Eisenhower Takes on Parody of the Bard's Works

"The Complete Works of Williams Shakespeare (abridged)" threw plenty of laughs at the audience Saturday night during the final performance.

The humor of William Shakespeare is such that it makes theater-goers smile and shake with silent laughter as the bard's words wash over them.

But even the bard himself likely would have been doubled over in laughter at the Drama Club and Thespian Troupe's performance of The Complete Works of William Shakespeare (Abridged) Saturday at the Performing Arts Center.

The parody of Shakespeare's plays allowed for improvisation, audience involvement and plenty of license in delivering parodied versions of works from Romeo & Juliet to MacBeth to Hamlet.

There was even a bit of throw-up humor, as each tragedy's leading lady upchucked just before expiring, always right over the front of the stage and ostensibly into the laps of first-row theater-goers.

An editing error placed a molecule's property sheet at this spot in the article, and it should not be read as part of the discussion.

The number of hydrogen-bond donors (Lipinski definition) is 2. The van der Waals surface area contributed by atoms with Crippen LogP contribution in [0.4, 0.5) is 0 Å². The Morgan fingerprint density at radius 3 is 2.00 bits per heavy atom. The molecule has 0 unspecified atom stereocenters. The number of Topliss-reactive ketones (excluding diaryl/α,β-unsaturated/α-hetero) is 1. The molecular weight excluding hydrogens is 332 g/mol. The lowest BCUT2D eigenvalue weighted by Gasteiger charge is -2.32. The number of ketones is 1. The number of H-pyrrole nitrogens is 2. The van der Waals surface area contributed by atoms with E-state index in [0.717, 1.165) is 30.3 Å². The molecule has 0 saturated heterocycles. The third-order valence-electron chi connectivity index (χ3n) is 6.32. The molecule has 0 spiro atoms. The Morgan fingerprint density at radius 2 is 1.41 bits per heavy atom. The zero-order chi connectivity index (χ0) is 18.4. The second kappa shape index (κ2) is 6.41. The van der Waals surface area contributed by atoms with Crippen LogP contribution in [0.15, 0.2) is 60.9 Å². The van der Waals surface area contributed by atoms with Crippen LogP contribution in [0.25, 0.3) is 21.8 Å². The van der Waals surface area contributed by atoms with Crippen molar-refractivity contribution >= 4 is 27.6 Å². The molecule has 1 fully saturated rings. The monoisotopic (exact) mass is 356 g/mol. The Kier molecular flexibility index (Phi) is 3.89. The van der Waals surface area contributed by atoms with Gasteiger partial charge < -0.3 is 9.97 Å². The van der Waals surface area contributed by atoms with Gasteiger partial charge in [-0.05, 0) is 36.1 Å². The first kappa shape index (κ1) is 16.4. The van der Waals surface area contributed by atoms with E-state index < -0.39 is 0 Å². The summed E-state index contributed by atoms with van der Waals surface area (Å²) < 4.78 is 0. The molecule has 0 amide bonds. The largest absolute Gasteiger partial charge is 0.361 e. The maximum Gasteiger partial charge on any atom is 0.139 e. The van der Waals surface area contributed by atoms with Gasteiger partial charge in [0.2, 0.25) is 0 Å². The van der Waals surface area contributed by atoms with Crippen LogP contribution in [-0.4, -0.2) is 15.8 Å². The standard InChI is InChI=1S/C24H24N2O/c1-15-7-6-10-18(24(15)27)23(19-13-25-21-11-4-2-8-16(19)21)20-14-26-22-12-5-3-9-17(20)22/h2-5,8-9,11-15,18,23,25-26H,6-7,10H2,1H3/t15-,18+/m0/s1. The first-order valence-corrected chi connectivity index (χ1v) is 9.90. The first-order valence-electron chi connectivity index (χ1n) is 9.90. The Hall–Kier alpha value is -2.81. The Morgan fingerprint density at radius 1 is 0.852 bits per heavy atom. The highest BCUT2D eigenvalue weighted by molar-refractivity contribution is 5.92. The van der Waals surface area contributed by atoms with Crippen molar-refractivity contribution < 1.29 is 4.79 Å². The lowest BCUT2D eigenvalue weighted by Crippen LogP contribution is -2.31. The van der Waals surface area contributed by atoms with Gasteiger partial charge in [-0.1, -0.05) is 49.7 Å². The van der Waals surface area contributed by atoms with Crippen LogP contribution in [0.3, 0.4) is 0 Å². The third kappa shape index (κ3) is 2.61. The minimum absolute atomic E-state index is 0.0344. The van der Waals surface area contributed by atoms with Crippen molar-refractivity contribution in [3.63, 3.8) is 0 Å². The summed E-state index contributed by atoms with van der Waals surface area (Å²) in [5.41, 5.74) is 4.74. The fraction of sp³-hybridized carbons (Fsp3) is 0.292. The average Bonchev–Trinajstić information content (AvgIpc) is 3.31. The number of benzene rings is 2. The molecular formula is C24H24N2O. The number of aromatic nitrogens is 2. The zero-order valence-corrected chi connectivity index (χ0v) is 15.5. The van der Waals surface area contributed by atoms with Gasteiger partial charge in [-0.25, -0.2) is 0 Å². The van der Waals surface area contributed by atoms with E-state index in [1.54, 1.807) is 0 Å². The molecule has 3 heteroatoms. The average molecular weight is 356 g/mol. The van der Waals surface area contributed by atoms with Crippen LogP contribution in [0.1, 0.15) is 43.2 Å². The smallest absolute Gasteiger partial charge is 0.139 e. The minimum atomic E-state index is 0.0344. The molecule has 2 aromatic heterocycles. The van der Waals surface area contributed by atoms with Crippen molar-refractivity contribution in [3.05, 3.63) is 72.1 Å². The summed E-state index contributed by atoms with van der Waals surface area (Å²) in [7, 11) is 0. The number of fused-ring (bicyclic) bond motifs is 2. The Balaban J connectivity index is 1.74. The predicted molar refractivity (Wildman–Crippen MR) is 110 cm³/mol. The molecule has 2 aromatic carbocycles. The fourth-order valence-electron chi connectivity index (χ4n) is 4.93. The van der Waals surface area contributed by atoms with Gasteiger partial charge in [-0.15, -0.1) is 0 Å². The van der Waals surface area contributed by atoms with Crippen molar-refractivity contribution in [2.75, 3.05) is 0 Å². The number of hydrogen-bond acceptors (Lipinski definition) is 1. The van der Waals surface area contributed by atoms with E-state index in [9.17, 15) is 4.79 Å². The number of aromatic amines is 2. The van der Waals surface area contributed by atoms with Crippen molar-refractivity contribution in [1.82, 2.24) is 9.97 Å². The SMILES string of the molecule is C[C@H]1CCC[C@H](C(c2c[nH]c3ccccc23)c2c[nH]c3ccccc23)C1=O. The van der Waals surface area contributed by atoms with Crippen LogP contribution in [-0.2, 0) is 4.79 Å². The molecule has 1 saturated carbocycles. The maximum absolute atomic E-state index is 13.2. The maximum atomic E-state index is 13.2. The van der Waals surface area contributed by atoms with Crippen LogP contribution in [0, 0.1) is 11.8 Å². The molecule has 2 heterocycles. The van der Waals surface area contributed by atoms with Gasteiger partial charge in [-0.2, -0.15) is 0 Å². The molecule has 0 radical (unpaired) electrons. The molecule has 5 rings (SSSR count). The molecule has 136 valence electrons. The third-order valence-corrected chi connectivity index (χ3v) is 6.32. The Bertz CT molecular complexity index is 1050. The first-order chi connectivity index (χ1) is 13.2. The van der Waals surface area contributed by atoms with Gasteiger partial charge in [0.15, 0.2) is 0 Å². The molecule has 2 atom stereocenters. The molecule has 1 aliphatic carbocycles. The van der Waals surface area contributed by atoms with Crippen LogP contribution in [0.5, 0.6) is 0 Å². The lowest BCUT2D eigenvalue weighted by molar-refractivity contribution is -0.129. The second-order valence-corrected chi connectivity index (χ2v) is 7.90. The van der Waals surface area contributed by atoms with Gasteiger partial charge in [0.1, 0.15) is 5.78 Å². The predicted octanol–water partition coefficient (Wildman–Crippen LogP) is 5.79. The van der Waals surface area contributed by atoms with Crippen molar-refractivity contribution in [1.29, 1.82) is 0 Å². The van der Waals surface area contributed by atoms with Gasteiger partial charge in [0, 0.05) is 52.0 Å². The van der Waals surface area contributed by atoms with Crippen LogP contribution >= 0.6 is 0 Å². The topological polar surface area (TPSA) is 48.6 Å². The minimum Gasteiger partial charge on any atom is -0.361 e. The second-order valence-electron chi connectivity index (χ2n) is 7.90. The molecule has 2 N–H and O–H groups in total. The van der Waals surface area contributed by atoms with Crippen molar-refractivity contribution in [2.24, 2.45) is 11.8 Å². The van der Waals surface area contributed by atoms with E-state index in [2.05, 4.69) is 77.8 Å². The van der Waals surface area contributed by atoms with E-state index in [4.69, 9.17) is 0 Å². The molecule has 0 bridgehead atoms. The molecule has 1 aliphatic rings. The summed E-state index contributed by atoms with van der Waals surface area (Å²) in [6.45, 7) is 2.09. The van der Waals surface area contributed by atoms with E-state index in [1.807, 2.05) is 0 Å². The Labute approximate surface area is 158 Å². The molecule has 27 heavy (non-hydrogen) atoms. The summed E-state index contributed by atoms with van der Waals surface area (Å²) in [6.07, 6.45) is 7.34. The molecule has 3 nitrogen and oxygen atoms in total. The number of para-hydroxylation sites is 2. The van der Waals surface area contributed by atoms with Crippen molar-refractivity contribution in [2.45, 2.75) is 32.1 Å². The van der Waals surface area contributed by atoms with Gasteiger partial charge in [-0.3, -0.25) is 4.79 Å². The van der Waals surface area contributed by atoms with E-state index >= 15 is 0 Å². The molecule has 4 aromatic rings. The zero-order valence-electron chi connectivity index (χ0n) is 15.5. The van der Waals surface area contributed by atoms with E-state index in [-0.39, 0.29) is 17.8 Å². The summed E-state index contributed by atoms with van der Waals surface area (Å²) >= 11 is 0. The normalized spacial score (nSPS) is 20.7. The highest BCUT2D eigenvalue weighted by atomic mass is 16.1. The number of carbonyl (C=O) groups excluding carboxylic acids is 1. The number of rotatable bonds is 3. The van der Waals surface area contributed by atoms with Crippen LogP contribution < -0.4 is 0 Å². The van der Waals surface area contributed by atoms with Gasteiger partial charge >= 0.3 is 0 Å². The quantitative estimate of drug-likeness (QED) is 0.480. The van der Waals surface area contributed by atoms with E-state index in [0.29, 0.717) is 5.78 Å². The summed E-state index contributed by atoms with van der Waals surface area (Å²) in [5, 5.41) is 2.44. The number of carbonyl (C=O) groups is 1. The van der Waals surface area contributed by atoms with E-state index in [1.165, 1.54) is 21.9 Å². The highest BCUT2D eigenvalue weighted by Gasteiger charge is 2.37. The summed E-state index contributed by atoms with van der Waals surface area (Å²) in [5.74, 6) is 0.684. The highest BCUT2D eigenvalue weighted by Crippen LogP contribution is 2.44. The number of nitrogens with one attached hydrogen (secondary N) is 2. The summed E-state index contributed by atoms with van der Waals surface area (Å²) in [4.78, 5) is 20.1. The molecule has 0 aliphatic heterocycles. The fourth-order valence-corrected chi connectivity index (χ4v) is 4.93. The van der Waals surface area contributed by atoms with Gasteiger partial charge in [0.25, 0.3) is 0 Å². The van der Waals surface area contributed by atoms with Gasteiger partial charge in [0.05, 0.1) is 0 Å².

Giovanni DeMartinis and Sam Mitchelson led the cast of six narrators in helping set the stage for their dozens of their acting classmates as they spirited their way hilariously through all 37 of Shakespeare's plays.

The finale was a condensed version of the final scene from Hamlet, done several times, increasingly faster – and then backward.



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